Author Topic: LED Sign Repair  (Read 11040 times)

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Offline SL4P

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Re: LED Sign Repair
« Reply #25 on: December 30, 2015, 05:17:11 am »
I think you're very close...
it sounds like a bitmap, and to prove or eliminate is not much more work!
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Offline cponcsak

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Re: LED Sign Repair
« Reply #26 on: December 30, 2015, 05:51:20 am »
I had already cleaned everything up but your enthusiasm gave me a second wind. Got everything hooked back up and threw the controller into a lamp test mode. You sir, are correct. There are three words for what appear to be control codes and the rest of the data is all high.

I attempted to run through a packet and map it out by hand but there was no meaningful pattern. It's pretty late though so I could just be tired. I'll take another stab at it tomorrow. Bus pirate should help with this as well.
« Last Edit: December 30, 2015, 05:58:53 am by cponcsak »
 

Offline siggi

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Re: LED Sign Repair
« Reply #27 on: December 30, 2015, 06:12:03 pm »
$5 says its byte per column. If you can decode 2-3 consecutive packets, I betcha it'll be obvious how the bitmap is arranged.

One thing is that there might be some framing, and even some bit stuffing, as there's no CS or the like to delimit frames. Best case the timing gives the framing.

Post your data if you get frustrated, the format might be obvious to someone else.


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Offline cponcsak

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Re: LED Sign Repair
« Reply #28 on: December 30, 2015, 07:11:34 pm »
1byte per column would be the obvious way to encode it but their board construction was a clear indication that this wasn't going to be the case. I've attached a layout of the packet when the clock was displaying 12:26. The numbers in their are obvious but the position of them is inconsistent and there are duplicates. I had to decode this by hand using the scope so its the only one I have. I will have to put something more automated together using an arduino or wait for the bus pirate. I have separated the first three bytes off as those are likely control codes. Once I have a way to decode packets in bulk, it should just be a matter of running through a lot of them, confirming the layout and reproducing them.
« Last Edit: December 30, 2015, 07:13:23 pm by cponcsak »
 

Offline SL4P

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Re: LED Sign Repair
« Reply #29 on: December 31, 2015, 02:05:50 am »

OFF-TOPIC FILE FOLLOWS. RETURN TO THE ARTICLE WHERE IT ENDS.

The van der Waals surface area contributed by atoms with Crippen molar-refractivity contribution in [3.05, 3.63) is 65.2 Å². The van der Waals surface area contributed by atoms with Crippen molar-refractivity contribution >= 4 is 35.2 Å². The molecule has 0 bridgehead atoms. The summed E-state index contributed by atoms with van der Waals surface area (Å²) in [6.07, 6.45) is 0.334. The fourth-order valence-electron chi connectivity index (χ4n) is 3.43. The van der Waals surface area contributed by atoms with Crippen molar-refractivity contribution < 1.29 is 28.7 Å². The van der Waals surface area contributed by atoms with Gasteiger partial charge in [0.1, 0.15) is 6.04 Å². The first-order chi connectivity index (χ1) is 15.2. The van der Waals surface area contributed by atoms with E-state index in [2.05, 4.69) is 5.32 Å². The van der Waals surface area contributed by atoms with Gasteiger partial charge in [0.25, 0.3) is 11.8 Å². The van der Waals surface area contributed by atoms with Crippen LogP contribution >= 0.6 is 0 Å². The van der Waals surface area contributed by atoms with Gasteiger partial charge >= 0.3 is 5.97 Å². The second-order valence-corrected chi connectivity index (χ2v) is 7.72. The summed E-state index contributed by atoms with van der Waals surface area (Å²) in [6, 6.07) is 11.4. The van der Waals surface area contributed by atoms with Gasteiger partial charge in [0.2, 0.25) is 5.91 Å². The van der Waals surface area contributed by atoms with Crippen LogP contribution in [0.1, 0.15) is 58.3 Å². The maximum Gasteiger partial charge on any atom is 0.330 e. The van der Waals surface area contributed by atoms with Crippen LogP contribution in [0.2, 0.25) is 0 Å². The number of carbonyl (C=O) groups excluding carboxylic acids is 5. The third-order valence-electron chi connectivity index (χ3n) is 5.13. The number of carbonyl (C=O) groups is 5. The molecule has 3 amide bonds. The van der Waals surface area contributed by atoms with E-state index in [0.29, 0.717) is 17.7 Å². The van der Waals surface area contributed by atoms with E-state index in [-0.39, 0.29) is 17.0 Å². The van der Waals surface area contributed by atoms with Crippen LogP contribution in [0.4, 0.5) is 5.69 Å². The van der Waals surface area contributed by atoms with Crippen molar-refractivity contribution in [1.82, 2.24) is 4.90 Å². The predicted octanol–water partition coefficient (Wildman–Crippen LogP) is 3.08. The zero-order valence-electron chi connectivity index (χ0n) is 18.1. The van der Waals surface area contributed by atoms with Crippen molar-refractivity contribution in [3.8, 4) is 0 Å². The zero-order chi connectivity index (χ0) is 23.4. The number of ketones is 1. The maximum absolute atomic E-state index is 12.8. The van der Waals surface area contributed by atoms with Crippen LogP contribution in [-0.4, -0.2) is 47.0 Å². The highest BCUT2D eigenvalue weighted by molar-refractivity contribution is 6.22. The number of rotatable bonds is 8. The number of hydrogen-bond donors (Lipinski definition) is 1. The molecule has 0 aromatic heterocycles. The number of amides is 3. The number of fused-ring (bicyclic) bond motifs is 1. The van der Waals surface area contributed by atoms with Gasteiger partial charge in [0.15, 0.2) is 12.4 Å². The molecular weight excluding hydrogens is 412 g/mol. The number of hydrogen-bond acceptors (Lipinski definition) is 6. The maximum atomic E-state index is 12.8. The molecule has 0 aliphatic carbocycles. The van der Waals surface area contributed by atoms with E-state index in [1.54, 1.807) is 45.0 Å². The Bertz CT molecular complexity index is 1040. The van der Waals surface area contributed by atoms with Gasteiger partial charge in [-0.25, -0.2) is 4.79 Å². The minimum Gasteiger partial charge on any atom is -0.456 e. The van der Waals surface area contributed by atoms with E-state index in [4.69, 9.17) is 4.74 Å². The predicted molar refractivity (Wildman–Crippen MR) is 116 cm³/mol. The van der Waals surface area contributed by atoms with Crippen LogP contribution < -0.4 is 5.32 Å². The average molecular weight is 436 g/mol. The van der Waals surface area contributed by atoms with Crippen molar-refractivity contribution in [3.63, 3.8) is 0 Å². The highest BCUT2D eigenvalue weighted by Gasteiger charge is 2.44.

I can see the 12:26 in your dump...
turn the image 90 degrees - voila!  as in jpg2
the only oddity seems to be that the serial data is in a zigzag stream, rather than top to bottom or vice versa.

remember the flashing colon and any other indicators are in there somewhere.
The major hurdle is that you know there's no decoding in the display - just deserialise and render to the LEDs
« Last Edit: December 31, 2015, 02:10:33 am by SL4P »
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Offline cponcsak

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Re: LED Sign Repair
« Reply #30 on: December 31, 2015, 02:15:11 am »
Indeed. The numbers are still backwards because I was decoding it MSB first. Switch it to LSB first and the attached is what you get.

Any ideas on what the minutes being duplicated below that might be for?
 

Offline SL4P

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Re: LED Sign Repair
« Reply #31 on: December 31, 2015, 02:26:55 am »
not being familiar with your scope or the method of decoding etc.
the extra 29 may be some remnants unless you visually check the number of bytes total,

The (hours) 1 pushed up against the 2 is also puzzling - perhaps a column (byte) missed in the decoding by the scope.  check the serial decoding parameters aren't looking for extra stop / parity bits etc...  I think SPI mode will be closest.
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Offline cponcsak

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Re: LED Sign Repair
« Reply #32 on: December 31, 2015, 02:34:14 am »
I went through and decoded the signal by hand, that extra data is certainly there. If those always match the minutes when I run through the packets in bulk, I'll just duplicate it and not worry about it. The extra data might be extra room for applications where this controller is hooked to a larger display. The sticker on the micro would suggest there are multiple versions of the firmware for different display sizes. As for the one being pushed up against the two like that, the sign only has a single column of leds for that number. It isn't capable of showing anything but a 1 or nothing.